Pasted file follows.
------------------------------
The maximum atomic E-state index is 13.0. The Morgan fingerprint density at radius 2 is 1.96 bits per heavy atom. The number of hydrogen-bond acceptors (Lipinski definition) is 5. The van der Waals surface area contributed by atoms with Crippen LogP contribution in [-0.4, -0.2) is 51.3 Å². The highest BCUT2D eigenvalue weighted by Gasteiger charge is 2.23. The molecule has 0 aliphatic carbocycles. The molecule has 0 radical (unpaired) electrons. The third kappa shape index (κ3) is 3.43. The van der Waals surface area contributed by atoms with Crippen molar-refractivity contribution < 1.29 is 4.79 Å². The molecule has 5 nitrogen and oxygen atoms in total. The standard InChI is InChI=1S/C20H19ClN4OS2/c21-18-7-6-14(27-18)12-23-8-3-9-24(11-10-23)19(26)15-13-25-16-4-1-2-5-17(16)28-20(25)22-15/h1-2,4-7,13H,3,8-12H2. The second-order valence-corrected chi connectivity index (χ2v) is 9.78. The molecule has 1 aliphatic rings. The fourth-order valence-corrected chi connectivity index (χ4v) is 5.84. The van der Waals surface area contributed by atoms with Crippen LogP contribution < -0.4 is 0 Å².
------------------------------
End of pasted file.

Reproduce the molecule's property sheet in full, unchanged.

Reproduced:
The maximum atomic E-state index is 13.0. The Morgan fingerprint density at radius 2 is 1.96 bits per heavy atom. The number of hydrogen-bond acceptors (Lipinski definition) is 5. The van der Waals surface area contributed by atoms with Crippen LogP contribution in [-0.4, -0.2) is 51.3 Å². The highest BCUT2D eigenvalue weighted by Gasteiger charge is 2.23. The molecule has 0 aliphatic carbocycles. The molecule has 0 radical (unpaired) electrons. The third kappa shape index (κ3) is 3.43. The van der Waals surface area contributed by atoms with Crippen molar-refractivity contribution < 1.29 is 4.79 Å². The molecule has 5 nitrogen and oxygen atoms in total. The standard InChI is InChI=1S/C20H19ClN4OS2/c21-18-7-6-14(27-18)12-23-8-3-9-24(11-10-23)19(26)15-13-25-16-4-1-2-5-17(16)28-20(25)22-15/h1-2,4-7,13H,3,8-12H2. The second-order valence-corrected chi connectivity index (χ2v) is 9.78. The molecule has 1 aliphatic rings. The fourth-order valence-corrected chi connectivity index (χ4v) is 5.84. The van der Waals surface area contributed by atoms with Crippen LogP contribution < -0.4 is 0 Å².